From: Richard Wordingham (email@example.com)
Date: Sun Jan 21 2007 - 15:39:19 CST
Mike wrote on Sunday, January 21, 2007 6:56 PM
> When I implemented collation, I needed to define code points for
> the various contractions that can occur. To avoid clashing with
> any private use code points, I chose to start allocating the con-
> tractions at 0x110000. This has worked quite nicely.
One problem with that solution is that it may work if you're working with
extensions of UTF-8 or extensions of UTF-32, but just doesn't work with
UTF-16. The other is that with the other two, especially extending UTF-8,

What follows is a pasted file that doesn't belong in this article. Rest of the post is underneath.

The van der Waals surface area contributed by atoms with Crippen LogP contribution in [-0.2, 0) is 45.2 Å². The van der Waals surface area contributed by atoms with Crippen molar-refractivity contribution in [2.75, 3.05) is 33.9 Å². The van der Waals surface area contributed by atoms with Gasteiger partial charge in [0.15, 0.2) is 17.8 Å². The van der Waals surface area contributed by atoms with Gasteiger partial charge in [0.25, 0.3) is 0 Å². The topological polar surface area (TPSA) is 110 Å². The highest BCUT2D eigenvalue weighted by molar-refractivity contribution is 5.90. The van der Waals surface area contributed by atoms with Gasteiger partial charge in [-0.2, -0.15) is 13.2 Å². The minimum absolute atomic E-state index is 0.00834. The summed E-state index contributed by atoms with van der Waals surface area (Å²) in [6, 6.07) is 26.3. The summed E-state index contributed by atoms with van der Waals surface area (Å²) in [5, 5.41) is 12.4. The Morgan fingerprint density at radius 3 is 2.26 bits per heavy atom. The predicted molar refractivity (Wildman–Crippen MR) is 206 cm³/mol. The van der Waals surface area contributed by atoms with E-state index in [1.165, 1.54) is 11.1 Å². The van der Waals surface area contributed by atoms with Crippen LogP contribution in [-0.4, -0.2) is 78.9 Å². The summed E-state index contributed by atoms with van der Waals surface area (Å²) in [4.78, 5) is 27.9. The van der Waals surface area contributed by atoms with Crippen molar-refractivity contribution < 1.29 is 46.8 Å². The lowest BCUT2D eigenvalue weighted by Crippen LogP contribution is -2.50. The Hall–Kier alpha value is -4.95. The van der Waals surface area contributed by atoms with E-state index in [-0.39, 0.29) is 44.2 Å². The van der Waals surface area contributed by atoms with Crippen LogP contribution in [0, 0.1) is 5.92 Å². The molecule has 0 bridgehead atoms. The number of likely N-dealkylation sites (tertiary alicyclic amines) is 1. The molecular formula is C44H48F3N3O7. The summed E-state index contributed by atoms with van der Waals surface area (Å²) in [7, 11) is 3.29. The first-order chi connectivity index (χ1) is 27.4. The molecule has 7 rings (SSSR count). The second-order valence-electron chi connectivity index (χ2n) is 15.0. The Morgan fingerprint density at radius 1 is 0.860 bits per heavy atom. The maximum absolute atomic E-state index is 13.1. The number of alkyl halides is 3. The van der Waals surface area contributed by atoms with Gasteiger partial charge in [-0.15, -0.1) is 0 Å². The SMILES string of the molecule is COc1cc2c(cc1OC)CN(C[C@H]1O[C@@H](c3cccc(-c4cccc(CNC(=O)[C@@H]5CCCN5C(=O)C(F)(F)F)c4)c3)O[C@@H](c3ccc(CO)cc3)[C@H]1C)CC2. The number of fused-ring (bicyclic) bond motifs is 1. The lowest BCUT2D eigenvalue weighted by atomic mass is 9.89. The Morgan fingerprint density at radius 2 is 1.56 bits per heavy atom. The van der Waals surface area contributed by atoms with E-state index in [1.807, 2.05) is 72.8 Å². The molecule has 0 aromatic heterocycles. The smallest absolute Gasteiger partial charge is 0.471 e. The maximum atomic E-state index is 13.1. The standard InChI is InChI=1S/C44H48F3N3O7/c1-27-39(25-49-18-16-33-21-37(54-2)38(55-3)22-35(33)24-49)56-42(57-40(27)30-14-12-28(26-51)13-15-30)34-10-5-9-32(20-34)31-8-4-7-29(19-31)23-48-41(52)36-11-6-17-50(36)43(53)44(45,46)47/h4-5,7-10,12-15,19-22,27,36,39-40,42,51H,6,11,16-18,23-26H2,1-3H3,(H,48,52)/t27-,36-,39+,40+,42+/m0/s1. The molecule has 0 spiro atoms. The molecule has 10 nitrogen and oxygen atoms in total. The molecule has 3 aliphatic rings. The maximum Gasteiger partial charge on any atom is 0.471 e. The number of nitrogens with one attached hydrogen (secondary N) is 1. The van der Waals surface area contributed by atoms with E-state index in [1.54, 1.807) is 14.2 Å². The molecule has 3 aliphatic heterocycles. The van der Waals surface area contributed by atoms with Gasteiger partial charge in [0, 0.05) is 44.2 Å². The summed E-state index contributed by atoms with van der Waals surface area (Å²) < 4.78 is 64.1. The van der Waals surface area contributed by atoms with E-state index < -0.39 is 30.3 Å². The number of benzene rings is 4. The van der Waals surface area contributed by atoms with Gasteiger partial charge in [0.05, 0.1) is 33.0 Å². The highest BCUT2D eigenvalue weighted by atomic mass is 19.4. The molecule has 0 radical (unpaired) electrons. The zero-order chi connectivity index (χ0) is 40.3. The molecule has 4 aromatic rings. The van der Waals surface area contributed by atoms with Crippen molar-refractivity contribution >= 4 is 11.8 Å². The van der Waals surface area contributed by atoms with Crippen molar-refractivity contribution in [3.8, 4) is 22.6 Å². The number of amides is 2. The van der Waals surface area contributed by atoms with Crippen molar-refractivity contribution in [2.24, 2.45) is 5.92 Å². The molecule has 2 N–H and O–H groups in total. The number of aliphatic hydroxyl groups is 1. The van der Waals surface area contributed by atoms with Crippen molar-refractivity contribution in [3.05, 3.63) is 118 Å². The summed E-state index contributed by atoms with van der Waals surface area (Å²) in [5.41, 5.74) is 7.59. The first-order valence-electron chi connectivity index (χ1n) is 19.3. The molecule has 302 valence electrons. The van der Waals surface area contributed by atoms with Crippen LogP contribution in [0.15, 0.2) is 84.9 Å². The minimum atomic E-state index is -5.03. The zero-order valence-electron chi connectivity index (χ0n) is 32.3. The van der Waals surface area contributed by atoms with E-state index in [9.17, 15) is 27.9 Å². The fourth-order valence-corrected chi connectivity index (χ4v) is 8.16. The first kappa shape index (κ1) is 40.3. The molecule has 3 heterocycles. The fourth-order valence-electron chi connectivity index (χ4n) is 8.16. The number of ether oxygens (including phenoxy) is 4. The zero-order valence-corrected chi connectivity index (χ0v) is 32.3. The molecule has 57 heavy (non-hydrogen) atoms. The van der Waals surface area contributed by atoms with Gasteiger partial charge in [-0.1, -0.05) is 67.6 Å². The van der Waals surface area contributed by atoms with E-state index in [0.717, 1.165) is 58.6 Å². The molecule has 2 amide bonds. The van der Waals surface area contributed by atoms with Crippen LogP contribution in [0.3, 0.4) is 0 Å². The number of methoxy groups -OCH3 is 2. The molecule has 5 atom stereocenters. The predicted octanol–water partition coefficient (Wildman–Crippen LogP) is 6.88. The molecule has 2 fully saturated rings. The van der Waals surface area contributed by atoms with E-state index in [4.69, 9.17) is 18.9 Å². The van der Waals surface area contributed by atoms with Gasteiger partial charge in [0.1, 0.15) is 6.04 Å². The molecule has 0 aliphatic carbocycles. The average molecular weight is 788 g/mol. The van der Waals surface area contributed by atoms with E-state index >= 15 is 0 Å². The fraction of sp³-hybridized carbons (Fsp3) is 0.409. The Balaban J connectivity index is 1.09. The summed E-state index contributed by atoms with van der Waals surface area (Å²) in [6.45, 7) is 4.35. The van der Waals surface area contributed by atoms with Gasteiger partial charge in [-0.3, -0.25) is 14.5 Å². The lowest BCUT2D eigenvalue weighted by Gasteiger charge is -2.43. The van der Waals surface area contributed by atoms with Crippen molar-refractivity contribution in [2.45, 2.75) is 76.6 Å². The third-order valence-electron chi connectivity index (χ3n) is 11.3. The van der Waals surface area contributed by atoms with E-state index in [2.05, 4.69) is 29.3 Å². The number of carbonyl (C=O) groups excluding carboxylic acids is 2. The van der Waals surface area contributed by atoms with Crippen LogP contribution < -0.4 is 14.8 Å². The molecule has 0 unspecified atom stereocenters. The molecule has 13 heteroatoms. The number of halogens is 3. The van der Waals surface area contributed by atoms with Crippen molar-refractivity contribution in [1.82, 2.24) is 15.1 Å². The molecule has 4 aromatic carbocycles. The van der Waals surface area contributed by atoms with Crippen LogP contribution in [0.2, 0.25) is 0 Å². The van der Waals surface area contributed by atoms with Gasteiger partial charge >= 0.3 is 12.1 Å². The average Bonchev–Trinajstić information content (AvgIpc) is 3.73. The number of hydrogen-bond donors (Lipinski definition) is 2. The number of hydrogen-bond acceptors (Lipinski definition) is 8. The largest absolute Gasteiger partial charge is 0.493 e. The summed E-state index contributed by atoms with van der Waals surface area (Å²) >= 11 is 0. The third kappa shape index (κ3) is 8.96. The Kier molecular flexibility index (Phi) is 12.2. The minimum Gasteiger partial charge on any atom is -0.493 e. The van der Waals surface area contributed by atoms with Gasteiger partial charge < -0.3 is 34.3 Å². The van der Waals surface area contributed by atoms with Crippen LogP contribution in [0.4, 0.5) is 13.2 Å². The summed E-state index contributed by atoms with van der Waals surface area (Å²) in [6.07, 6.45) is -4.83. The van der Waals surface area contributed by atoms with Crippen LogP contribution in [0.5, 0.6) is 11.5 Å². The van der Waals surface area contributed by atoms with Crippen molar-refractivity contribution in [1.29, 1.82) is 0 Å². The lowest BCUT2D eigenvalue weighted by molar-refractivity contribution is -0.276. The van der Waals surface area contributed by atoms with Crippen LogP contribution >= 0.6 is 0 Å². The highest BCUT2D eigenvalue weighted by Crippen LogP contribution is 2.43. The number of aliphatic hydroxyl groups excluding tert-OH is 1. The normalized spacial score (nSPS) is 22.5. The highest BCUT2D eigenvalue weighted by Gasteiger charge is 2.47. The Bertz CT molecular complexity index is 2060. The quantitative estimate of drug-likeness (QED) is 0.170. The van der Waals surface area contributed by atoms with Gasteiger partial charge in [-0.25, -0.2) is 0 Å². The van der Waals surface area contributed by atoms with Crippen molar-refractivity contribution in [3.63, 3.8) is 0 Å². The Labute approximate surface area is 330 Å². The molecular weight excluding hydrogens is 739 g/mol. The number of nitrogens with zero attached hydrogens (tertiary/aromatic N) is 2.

you are quite likely to fall foul of defensive code guarding against
impossible codepoints. It's a shame, for I had been about to suggest it.
There actually already is a division of the PUA in the BMP - the low end is
for end users and the high end is for system vendors and software
developers. What is lacking is a definition of when the boundary lies.
This principle seems to be generally followed. Of course, there is nothing
to stop end-users clashing - they will depend on fonts to keep the character
The big problem is 'agreements' which are more offers one cannot refuse.
There is probably no way round this.
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